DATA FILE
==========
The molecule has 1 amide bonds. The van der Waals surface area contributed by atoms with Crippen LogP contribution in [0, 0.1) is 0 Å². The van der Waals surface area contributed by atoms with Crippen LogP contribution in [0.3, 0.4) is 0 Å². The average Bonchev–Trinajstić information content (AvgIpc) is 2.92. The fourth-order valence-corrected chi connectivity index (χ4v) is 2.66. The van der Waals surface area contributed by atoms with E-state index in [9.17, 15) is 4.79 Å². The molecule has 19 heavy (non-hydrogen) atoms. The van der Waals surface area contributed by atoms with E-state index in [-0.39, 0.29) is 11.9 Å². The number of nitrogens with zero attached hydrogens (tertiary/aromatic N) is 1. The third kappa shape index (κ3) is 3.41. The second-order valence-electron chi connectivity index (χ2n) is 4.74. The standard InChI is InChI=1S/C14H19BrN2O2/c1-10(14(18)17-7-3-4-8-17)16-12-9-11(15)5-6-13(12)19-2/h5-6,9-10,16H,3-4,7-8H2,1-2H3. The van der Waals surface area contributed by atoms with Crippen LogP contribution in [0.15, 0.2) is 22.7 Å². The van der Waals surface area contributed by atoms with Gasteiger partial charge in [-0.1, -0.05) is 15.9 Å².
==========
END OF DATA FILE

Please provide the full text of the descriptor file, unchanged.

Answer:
The molecule has 1 amide bonds. The van der Waals surface area contributed by atoms with Crippen LogP contribution in [0, 0.1) is 0 Å². The van der Waals surface area contributed by atoms with Crippen LogP contribution in [0.3, 0.4) is 0 Å². The average Bonchev–Trinajstić information content (AvgIpc) is 2.92. The fourth-order valence-corrected chi connectivity index (χ4v) is 2.66. The van der Waals surface area contributed by atoms with E-state index in [9.17, 15) is 4.79 Å². The molecule has 19 heavy (non-hydrogen) atoms. The van der Waals surface area contributed by atoms with E-state index in [-0.39, 0.29) is 11.9 Å². The number of nitrogens with zero attached hydrogens (tertiary/aromatic N) is 1. The third kappa shape index (κ3) is 3.41. The second-order valence-electron chi connectivity index (χ2n) is 4.74. The standard InChI is InChI=1S/C14H19BrN2O2/c1-10(14(18)17-7-3-4-8-17)16-12-9-11(15)5-6-13(12)19-2/h5-6,9-10,16H,3-4,7-8H2,1-2H3. The van der Waals surface area contributed by atoms with Crippen LogP contribution in [0.15, 0.2) is 22.7 Å². The van der Waals surface area contributed by atoms with Gasteiger partial charge in [-0.1, -0.05) is 15.9 Å².